We can’t guarantee they’re gluten free. They may have been made in a facility that works with nuts. If you have any kind of dietary restrictions, you can still buy and enjoy this, but don’t eat it. Just relax and bathe in the glamor of owning a Worldcon Hugo Award.

And keep cool, or it might melt.

The beneficiary of the Worldcon76 in San Jose Charity Auction is the Alzheimer’s Association.

(12) THOUGHT EXPERIMENT. If that was too much chocolate, then for certain this is too much jam: “What If the Earth Was Made Out of Blueberries?” at Popular Mechanics,

In the heart of blueberry season, Billy-bodega, a user on Physics Stack Exchange, posed the question: “Supposing that the entire Earth was instantaneously replaced with an equal volume of closely packed, but uncompressed blueberries, what would happen from the perspective of a person on the surface?” the question got promptly deleted. But it didn’t stop Anders Sandberg, a researcher at Oxford’s Future of Humanity Institute, to seriously tackle the idea, explaining the development of this blueberry planet (and even publishing the comprehensive answer in a paper).

What you’d end up with, according to Sandberg, “is a world that has a steam atmosphere covering an ocean of jam on top of warm blueberry granita.” Here’s how the planet would form: you start with fat, thick-skinned blueberries (blueberry Earth would be much less dense than actual Earth, and gravity would be weaker). Since blueberries can’t withstand strong forces, gravity would turn them into mash, releasing air that previously separated them from their neighbors, shrinking the radius of the planet.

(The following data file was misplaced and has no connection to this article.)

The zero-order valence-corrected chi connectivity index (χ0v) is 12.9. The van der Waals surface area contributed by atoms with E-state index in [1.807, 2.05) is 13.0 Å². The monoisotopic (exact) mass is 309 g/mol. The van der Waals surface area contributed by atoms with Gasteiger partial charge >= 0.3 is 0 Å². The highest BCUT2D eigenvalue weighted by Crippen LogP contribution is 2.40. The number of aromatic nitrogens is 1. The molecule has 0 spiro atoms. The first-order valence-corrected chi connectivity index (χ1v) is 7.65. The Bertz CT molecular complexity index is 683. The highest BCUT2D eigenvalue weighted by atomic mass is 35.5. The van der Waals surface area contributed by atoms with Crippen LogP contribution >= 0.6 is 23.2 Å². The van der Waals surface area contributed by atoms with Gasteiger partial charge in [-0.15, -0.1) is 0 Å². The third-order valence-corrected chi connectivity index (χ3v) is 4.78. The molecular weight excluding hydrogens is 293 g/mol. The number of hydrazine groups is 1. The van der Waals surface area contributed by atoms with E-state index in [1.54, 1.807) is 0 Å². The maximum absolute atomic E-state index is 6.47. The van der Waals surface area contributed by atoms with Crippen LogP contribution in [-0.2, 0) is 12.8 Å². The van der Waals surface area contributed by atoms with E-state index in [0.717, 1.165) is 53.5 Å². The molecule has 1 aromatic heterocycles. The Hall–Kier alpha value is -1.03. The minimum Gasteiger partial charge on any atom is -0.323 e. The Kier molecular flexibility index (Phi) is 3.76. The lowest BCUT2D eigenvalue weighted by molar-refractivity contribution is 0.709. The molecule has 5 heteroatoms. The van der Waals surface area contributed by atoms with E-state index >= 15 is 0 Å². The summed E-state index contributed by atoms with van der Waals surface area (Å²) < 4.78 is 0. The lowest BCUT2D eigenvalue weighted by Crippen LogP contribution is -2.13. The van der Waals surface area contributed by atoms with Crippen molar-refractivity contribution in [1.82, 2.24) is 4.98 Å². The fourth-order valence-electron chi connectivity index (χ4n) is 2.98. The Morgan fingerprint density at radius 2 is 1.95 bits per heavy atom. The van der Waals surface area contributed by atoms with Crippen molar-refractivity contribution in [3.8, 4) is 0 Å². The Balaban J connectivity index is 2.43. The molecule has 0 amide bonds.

(13) NOVIK. Naomi Novik’s Spinning Silver, her take on Rumplestiltskin, is reviewed by Choire Sicha in the New York Times Book Review“Rumpelstiltskin Redux”.

Here [the author] has gathered countless old tales and turned them into something new. The theft of summer, a burning demon who lives inside a prince, a witch’s hut in the woods, the secret power of names, the frozen winter road that winds its way through the depths of the forest—they’re all here.

(14) THUMB DOWN. At Locus Online, “An Awful Warning, in More Ways Than One: Gary Westfahl Reviews The Darkest Minds.

If anyone is glancing at this review for advice on which films to see this weekend, my recommendation would be to avoid The Darkest Minds. For while it is competently executed and offers some superficial novelties, it is a film that most people have already seen several times, and since two similar franchises to be discussed have failed to generate expected sequels, it may be that many filmgoers are growing as tired of this film as I am.